The litmus test for any government programme should be the impact it has on the most vulnerable section of the country’s population. If a report of an expert committee of the Union ministries of health and family welfare and tribal development is anything to go by, projects that deal with primary healthcare, nutrition and sanitation have some work to do to satisfy this fundamental criteria of success. The report, released last week, points out that tribal communities in India live at least three years less than the non-tribal population, have higher malnutrition, significantly lower immunisation coverage, substantially higher low-birth-weight children and are much more susceptible to diseases like malaria, tuberculosis and leprosy.
The committee was set up in 2013 to assess the gaps and special health needs of the country’s 705 Scheduled Tribes. It does note that tribal groups have registered substantial improvement in health indicators since the past two decades. However, several of its findings raise questions about the delivery of government programmes. For example, the finding that three out of four tribal people continue to defecate in the open point to the unfinished task of the Clean India Mission. Similarly, the report’s conclusion that an “unacceptably high” number of tribal people suffer from malnutrition throws light on the shortfalls of the Right to Food Programme and the Public Distribution System. The fact that only about 30 per cent of tribal children of different age groups consume diets “adequate in both protein and energy,” shows that implementation problems continue to dog the Integrated Child Development Services 17 years after the Supreme Court began to monitor the programme. Even more worrying is the report’s conclusion that “the intake of various nutrients, calories and vitamins in tribals has decreased in the last decade”.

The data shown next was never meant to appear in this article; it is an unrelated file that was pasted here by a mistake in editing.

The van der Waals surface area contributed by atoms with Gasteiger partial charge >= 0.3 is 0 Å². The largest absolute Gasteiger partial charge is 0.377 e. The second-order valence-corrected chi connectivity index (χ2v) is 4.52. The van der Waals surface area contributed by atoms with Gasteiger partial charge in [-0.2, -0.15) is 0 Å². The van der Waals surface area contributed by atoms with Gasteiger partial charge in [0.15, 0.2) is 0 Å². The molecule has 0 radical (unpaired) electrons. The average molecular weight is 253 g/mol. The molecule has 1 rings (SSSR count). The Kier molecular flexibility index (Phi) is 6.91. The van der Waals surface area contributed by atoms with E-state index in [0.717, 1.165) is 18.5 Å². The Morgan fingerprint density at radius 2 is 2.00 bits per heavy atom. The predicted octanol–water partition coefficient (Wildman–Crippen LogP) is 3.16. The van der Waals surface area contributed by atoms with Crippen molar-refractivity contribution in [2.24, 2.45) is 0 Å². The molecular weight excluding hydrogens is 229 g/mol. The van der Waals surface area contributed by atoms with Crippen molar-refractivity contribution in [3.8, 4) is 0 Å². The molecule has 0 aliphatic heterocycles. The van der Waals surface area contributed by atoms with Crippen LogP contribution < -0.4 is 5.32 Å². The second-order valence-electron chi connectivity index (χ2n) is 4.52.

The report is a reminder that the country’s health divide is also about the development disparity between tribal and non-tribal areas. Its conclusion that access to health services, even where they exist, is bedeviled by poor roads should hold salience for the government as it plans to bolster the country’s primary and secondary healthcare network. But another endeavour demands as much urgency: The lack of a regular system of data collection of morbidity in tribal areas often comes in the way of a comprehensive health picture of tribal health in the country. Government programmes, as a result, are often ad hoc. A project for the tribal areas along the lines of the recent state-level analysis of the country’s disease burden may well be in order.
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